José López doesn’t have a deed for the little house at the edge of a dairy farm where he was raised and still lives — only the stories his grandfather told him about how the house came to be.
It began with an agreement between gentlemen 39 years ago. His grandfather, a foreman on the farm, needed a house for his recently divorced daughter, López’s mother. So he asked the farm’s owner if he could have a little corner of the sprawling estate to build her one.
“My grandfather worked on the farm for 44 years,” López said, “and his boss was a good man. He said yes.”
In the four decades since, the family kept the modest house up – adjusting the floorplan, rebuilding the balcony.
“But Hurricane Maria wiped that away,” López said. He knew the storm would be a monster. He didn’t expect it to tear off the roof. He covered the gaping hole using wood pallets, tarps, and recycled sheet metal. Then a week after the storm, he climbed the hill behind the house in search of cell reception. Using his phone, he filled out an application for help from the Federal Emergency Management Agency, hoping for a grant to repair the roof quickly.
But six months after Hurricane Maria devastated this island commonwealth, he says FEMA has yet to approve his application. The problem is that gentlemen’s agreement 39 years ago.
“They say I have to justify why I don’t have title to the house,” he said. “But back then, when people made agreements, all that mattered was their word and a handshake.”
Puerto Rico still has huge challenges ahead, key among them the task of repairing hundreds of thousands of homes that the hurricane damaged or destroyed. One impediment to that goal is the fact that FEMA has denied many families crucial federal repair grants because, like José López, they’ve been unable to prove ownership of their homes.
The situation is not without precedent. Some families in New Orleans faced a similar problem after Hurricane Katrina flooded that city in 2005. But in Puerto Rico it is a problem of unprecedented scope, because the island’s government estimates that more than half of houses here are “informal” – meaning they were built without permits, and lack title.
Of the nearly 1.2 million applications for help that FEMA has received in Puerto Rico, roughly 60 percent have been found ineligible for what the agency calls Individual and Household grants, which can but do not necessarily include money to repair storm damage. The reasons for ineligibility are many and the agency did not provide specific denial numbers. But in an email to NPR, FEMA confirmed that a main reason it has denied these grants in Puerto Rico has been applicants’ inability to verify that they own the homes for which they are claiming damage.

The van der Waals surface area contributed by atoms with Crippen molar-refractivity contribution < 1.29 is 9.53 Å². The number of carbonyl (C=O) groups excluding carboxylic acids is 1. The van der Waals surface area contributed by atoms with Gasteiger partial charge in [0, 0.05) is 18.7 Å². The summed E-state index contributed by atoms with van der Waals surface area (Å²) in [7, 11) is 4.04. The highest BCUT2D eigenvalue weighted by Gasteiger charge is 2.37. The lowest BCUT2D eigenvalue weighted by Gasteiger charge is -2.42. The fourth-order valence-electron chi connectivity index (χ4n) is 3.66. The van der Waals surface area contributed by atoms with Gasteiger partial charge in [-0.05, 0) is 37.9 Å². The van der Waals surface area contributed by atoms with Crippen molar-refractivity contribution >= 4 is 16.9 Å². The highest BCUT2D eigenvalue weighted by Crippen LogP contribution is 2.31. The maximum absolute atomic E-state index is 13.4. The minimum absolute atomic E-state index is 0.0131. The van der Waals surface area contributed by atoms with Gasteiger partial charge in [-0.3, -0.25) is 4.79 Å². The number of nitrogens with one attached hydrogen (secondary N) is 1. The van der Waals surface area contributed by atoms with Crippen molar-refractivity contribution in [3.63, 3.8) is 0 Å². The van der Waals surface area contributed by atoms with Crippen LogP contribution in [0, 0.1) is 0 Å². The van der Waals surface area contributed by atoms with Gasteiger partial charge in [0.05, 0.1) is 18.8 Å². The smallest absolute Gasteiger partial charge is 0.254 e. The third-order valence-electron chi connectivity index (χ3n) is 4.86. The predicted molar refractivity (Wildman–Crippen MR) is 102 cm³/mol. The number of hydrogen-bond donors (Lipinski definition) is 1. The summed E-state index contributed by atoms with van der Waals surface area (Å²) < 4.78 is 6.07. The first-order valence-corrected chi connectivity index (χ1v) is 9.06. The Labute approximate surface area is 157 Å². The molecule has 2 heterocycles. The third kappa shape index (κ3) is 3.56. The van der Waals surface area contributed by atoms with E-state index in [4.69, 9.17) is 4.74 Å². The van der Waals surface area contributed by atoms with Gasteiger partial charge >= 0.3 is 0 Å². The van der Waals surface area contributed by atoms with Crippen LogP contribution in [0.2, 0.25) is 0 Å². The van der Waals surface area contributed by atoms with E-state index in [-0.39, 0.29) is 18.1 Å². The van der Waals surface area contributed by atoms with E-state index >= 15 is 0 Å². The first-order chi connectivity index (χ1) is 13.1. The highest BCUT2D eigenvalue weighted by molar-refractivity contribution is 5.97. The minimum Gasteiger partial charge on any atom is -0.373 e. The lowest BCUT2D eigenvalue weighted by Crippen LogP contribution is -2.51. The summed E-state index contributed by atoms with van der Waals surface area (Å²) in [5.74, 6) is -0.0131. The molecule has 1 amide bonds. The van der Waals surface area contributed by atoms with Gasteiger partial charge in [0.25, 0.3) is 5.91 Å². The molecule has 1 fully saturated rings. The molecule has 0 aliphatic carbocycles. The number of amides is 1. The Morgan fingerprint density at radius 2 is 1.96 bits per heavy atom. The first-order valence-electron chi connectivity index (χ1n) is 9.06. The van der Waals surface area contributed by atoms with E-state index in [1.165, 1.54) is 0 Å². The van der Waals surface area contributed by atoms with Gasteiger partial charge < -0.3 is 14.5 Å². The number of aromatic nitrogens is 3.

José López says he’s spent months trying to get FEMA the documents its workers have told him they need before approving a grant for repairs. Last week, a lawyer helped him write an affidavit swearing the house is his. As he’s waited, he’s kept making patchwork repairs. His roof looks better now, but he still has to move his mattress to the living room when it rains, to avoid getting wet.
Despite steps FEMA says it has taken to ease its documentation requirements – such as by accepting sworn affidavits from people who lack a deed – housing advocates say many people are still being denied, often for inconsistent reasons that even lawyers are struggling to sort out.
“I’ve seen many people being denied three or four times, and just deciding it’s not worth the stress,” said Sarah Delgado, an attorney volunteering with a legal aid group that’s helping people appeal their denials. “They’re getting discouraged, and they’re just giving up.”
Many people have few other options for rebuilding, she said.
The magnitude of the problem reflects an array of historical, social, and legal factors that have found perfect confluence in post-disaster Puerto Rico. On one side, there’s the federal agency charged with providing billions of dollars in disaster relief but also with being vigilant against fraudulent claims, deploying a long list of eligibility and documentation requirements to guard against them. They’re requirements that many Puerto Ricans can’t meet.
On the other, there’s an island territory unlike any U.S. state, where property law is different and a majority of houses lack title or proper construction permits. Many cases resemble Jose López’s – a house built on a friend or family member’s property with their permission. Then there are the tens of thousands of families who live in what began as squatter settlements but over time have taken on the trappings of more formal communities. It’s a phenomenon that politicians have often turned a blind eye to, often even abetted, because the proliferation of informal housing has released pressure on demands for affordable housing.